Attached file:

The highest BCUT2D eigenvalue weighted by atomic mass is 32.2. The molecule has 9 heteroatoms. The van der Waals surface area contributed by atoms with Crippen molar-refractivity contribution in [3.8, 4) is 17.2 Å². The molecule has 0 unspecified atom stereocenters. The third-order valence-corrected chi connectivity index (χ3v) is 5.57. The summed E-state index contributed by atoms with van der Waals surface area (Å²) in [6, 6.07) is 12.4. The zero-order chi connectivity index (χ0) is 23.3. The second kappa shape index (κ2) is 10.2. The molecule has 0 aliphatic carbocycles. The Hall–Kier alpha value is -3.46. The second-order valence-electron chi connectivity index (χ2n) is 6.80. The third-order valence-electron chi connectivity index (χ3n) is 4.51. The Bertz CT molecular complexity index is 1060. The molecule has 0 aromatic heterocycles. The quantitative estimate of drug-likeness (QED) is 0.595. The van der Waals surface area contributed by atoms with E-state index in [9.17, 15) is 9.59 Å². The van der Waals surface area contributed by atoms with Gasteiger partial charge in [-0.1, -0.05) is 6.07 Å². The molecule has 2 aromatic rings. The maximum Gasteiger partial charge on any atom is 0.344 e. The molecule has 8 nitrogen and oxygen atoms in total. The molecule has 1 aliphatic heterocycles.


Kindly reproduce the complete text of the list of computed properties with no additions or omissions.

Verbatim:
The highest BCUT2D eigenvalue weighted by atomic mass is 32.2. The molecule has 9 heteroatoms. The van der Waals surface area contributed by atoms with Crippen molar-refractivity contribution in [3.8, 4) is 17.2 Å². The molecule has 0 unspecified atom stereocenters. The third-order valence-corrected chi connectivity index (χ3v) is 5.57. The summed E-state index contributed by atoms with van der Waals surface area (Å²) in [6, 6.07) is 12.4. The zero-order chi connectivity index (χ0) is 23.3. The second kappa shape index (κ2) is 10.2. The molecule has 0 aliphatic carbocycles. The Hall–Kier alpha value is -3.46. The second-order valence-electron chi connectivity index (χ2n) is 6.80. The third-order valence-electron chi connectivity index (χ3n) is 4.51. The Bertz CT molecular complexity index is 1060. The molecule has 0 aromatic heterocycles. The quantitative estimate of drug-likeness (QED) is 0.595. The van der Waals surface area contributed by atoms with E-state index in [9.17, 15) is 9.59 Å². The van der Waals surface area contributed by atoms with Gasteiger partial charge in [-0.1, -0.05) is 6.07 Å². The molecule has 2 aromatic rings. The maximum Gasteiger partial charge on any atom is 0.344 e. The molecule has 8 nitrogen and oxygen atoms in total. The molecule has 1 aliphatic heterocycles.